I often marvel at how gutsy the people are who take the plunge and move here on a green card without any support network at all, even if it’s just someone whose address you can have your green card sent to. I’ve been extremely fortunate to have such a great safety net around the country, even if it’s just the offer of a couch to crash on if things went pear-shaped.
How long did it take to get on your feet (things like getting a home, car, bank account, job)? What of that was harder than you expected?
A bank account was probably the easiest – I waltzed into Wells Fargo when I was still on a tourist visa, two months before my green card interview, and opened an account. Finding an apartment when I moved to Maine was reasonably easy, albeit many of the landlords or property managers in this part of the world are just regular folks looking to get a decent tenant in, and don’t worry too much about the formalities. I’ve never had a background check or anything to that nature, but had I been in a big city I’m sure it would’ve been more rigid.
The job was definitely a hurdle. While I’ve got seven years of strong experience in my field at one of Australia’s biggest media organizations, I probably only heard back from 10 percent of the dozens and dozens of jobs I applied for. I genuinely believe that having only foreign experience (and not being a highly sought-after specialist or anything) on my CV worked against me in a way, and that employers probably assumed that hiring me would either require a ton of training or a ton of cost in sponsorship, even though I’m a legal resident. In any case, I’m now employed and have American experience, which will help me in my next job search.
Getting a car was difficult because, while I could have bought a car in cash outright, I wanted to use a personal loan to make repayments and build up my credit score. But I couldn’t get a bank loan until I got car insurance, and no one would insure me without a Maine driver’s license. That doesn’t seem so hard, but despite being a licensed driver for 10 years in Australia with a clean accident record, I had to get my driver’s license from scratch – a written test for a learner permit (like a 16-year-old kid), then driving lessons and a driving test.
And when you’re in the middle of a Maine winter, with snow and ice everywhere, in a city that doesn’t have public transport, you NEED a car. Being unable to drive for six weeks was an incredibly big challenge.
Any tips that would help people make those things easier?
Bank with CitiBank in Australia. That’ll smooth the transition to an American bank account and transferring your Australian funds. I didn’t do that, and I regret it.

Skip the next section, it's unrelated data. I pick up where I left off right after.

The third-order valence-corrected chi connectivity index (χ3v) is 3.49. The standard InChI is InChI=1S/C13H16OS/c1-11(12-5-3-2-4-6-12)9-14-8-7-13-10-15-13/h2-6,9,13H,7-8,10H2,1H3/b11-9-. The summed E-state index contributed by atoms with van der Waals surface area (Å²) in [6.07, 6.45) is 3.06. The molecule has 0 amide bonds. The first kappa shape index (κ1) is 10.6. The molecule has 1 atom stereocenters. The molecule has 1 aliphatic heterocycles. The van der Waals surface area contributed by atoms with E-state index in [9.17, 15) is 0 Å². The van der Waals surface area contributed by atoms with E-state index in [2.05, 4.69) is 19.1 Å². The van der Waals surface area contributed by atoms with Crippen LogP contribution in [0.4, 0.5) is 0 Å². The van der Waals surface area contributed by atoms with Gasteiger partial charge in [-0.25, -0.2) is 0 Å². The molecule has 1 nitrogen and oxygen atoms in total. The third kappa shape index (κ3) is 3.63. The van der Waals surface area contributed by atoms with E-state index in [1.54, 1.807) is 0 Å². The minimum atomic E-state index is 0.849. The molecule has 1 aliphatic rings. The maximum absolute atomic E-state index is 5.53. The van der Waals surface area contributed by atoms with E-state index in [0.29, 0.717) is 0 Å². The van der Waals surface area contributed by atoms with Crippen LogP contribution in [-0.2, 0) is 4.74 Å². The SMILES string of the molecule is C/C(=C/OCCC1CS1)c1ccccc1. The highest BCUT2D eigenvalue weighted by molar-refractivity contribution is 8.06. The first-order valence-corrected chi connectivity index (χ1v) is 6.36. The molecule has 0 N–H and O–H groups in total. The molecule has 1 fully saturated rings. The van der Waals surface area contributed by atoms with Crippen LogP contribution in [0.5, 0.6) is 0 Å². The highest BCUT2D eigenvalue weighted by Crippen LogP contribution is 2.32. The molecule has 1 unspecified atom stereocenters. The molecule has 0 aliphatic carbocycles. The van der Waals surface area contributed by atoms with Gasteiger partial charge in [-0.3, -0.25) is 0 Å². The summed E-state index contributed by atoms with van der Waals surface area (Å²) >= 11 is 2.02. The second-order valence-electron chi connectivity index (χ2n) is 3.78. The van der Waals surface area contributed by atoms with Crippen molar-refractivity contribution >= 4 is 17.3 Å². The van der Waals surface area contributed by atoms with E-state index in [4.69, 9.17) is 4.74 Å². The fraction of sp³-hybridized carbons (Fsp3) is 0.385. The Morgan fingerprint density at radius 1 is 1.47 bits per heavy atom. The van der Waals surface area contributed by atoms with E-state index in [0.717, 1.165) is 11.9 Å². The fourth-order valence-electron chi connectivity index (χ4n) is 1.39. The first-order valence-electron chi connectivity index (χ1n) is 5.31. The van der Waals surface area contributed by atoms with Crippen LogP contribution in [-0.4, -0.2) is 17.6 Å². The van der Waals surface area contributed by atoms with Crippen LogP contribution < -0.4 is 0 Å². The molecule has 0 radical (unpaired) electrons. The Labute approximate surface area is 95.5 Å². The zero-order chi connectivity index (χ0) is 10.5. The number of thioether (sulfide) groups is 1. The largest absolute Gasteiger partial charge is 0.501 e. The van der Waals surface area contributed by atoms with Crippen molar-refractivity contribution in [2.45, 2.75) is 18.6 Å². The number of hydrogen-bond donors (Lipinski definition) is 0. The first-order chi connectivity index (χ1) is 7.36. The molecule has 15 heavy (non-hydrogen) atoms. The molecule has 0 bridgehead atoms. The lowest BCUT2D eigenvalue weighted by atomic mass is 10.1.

As for the job hunt, I can only speak to the media industry, but it really pays to make sure your CV and cover letters are in the U.S. format. I wrote a pretty big explainer on that which you can find here.
Be aware, too, that whatever state you settle in may require you to get licensed from scratch before you drive a car, or that insurance companies will require local licenses rather than international ones.
Everyone should do a ton of research into healthcare as well. That was one that I immaturely tried to ignore because I figured, “hey, I’m 28, I’m in good shape, I never go to the doctor. I won’t need to use it.” When I did need to see a healthcare professional, I suddenly found myself way out of my depth, and that’s with employer-provided coverage. I can’t imagine how bad it must be for those who come over and don’t find a job that provides health benefits. Do your homework, folks.
 
How have people accepted you? Did you find it easy to make friends?
Mainers have been nothing but welcoming, and mostly everyone has been fascinated with the story of how I came to be here, which is quite surreal and very flattering. I’ve been given so many opportunities – from offers to take me on Maine-centric activities from strangers, to writing my own newspaper column, to working Sundays as a bartender (despite zero experience in that industry) by people who haven’t hesitated to let me into their lives in one way or another.
Truthfully, though, making friends has been a little tougher than I imagined, but I can put that down to living in a city with an older and much smaller population. Combine that with working strange hours and it’s not necessarily a recipe for an active social life. But over the last few months I certainly have cemented a handful of great friendships with people who I’m confident will be a part of my life long after I leave Maine.
What do you miss from “home”?
My family, obviously, and my friends. That’s an easy answer. I miss the salary I was making back home, but I don’t miss the commensurately high cost of living. I took a 60 percent pay cut between Brisbane and Maine, but the cost of living here is equally low, so I make ends meet just fine.